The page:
Hurricane Maria thrashed parts of the Dominican Republic with heavy rain and high winds as it passed near its east and north coasts early Thursday after making a direct hit on Puerto Rico, where it causes severe flooding and cut power to the island.
Maria has killed at least 10 people while raging through the Caribbean, which was also hit earlier this month by another hurricane. The U.S. National Hurricane Center (NHC) said it was headed toward the Turks and Caicos Islands later Thursday and the southeastern Bahamas, bringing dangerous storm surges and torrential rain.
It was classified a Category 5 storm when it struck Dominica on Monday night, ripping roofs off almost all structures on the island country, where seven people were confirmed dead. The toll is expected to climb when searches resume at daybreak.
Maria was a Category 4 storm with sustained winds of up to 250 km/h when it hit Puerto Rico on Wednesday. It is the strongest storm to hit the U.S. territory in nearly 90 years.
It ripped apart homes, snapped power lines and turned roadways into torrents laden with debris as it cut a diagonal swath across the island.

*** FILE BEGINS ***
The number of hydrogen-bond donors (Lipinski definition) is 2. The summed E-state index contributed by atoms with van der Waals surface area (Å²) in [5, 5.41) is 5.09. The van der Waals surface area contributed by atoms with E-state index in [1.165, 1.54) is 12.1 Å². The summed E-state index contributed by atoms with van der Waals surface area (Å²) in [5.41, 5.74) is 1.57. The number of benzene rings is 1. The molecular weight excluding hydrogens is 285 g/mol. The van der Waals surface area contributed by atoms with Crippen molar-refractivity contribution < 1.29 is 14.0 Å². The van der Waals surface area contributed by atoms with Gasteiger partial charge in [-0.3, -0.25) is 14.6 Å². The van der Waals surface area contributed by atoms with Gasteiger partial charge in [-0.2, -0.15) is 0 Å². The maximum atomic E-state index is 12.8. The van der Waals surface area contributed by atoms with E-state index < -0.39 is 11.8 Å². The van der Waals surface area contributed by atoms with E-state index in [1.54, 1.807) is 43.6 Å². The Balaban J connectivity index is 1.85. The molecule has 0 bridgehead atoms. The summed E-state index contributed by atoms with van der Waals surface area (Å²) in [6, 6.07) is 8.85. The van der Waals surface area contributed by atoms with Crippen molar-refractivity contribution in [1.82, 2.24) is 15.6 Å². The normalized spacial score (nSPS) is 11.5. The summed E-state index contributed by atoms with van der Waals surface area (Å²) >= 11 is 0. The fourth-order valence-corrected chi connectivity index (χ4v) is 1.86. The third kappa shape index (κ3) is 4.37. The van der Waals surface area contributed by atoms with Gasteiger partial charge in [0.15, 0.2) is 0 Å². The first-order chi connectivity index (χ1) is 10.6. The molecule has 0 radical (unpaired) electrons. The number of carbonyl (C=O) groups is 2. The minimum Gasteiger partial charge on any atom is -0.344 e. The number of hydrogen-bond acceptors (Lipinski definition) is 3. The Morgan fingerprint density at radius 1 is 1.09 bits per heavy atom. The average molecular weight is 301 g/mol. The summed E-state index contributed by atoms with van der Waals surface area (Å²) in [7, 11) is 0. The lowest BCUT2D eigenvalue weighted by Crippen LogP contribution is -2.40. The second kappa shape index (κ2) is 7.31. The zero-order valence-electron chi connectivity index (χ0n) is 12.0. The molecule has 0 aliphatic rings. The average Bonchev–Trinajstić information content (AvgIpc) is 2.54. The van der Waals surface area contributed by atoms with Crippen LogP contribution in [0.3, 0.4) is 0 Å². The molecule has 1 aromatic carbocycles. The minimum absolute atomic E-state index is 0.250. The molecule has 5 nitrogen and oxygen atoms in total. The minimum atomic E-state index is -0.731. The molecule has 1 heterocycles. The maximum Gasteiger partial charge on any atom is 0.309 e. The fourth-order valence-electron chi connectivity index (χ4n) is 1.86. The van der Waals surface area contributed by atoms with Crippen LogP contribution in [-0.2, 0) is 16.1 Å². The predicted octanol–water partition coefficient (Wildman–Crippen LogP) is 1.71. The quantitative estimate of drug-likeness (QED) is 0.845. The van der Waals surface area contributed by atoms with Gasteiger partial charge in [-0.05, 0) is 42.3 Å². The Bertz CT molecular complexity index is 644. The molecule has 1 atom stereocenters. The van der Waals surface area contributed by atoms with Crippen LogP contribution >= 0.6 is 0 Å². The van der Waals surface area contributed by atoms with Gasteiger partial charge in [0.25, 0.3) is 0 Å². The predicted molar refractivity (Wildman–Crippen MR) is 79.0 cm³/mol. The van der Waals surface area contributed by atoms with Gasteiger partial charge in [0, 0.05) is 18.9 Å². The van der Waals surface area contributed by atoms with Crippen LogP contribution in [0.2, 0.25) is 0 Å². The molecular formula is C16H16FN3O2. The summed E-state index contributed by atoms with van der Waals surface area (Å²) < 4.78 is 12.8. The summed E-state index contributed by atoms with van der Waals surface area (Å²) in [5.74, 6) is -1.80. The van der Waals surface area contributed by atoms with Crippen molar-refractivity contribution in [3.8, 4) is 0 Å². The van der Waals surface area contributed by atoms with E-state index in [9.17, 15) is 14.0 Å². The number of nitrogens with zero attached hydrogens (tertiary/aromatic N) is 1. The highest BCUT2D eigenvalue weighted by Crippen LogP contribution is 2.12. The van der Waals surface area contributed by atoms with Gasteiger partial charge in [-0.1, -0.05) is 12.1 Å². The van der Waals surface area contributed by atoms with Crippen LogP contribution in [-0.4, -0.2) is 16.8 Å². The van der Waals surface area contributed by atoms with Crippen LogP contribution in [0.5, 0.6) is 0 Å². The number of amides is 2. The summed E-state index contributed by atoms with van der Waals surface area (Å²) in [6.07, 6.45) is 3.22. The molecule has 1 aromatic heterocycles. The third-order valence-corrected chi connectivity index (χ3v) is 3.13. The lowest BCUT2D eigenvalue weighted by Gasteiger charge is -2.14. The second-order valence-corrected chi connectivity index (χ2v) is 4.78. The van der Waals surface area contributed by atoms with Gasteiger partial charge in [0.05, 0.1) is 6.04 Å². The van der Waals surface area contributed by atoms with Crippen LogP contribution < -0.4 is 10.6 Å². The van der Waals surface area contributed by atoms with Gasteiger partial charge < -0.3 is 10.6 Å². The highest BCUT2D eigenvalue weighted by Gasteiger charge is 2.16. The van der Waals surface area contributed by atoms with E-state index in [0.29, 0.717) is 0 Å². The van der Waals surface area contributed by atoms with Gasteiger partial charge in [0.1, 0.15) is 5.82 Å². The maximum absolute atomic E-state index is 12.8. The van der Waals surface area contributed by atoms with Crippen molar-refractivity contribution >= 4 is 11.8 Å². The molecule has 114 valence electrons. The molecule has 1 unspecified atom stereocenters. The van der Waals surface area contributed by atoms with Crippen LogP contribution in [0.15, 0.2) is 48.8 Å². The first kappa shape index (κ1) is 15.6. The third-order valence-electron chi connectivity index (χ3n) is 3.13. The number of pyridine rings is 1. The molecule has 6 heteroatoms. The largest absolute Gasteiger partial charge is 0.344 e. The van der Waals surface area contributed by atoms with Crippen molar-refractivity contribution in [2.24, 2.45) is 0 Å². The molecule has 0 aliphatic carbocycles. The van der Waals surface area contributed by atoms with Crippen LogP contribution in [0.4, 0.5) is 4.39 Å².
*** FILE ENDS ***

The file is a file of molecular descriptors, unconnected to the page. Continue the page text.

The entire island of 3.4 million people was under a flash flood warning early Thursday. The storm was forecast to dump 50 to 76 centimetres of rain on much of Puerto Rico through Friday, according to the NHC.
Puerto Rico Gov. Ricardo Rossello said the only fatality immediately reported was a man struck by a piece of lumber hurled by high winds.
“It’s nothing short of a major disaster,” Rossello said in a CNN interview, adding it may take months for the island’s electricity to be completely restored.
U.S. President Donald Trump approved a disaster declaration for Puerto Rico on Thursday. The declaration makes federal funding available to residents affected by the storm and can help them access grants for temporary housing, home repairs, and low-cost loans to cover uninsured property losses.
Maria weakened as it went over land in Puerto Rico but picked up strength again early Thursday as it passed over warm Caribbean waters.
Now a Category 3 storm, with maximum sustained winds of 185 km/h, it was about 150 kilometres north of Punta Cana, on the east coast of the Dominican Republic, at 8 a.m. ET,…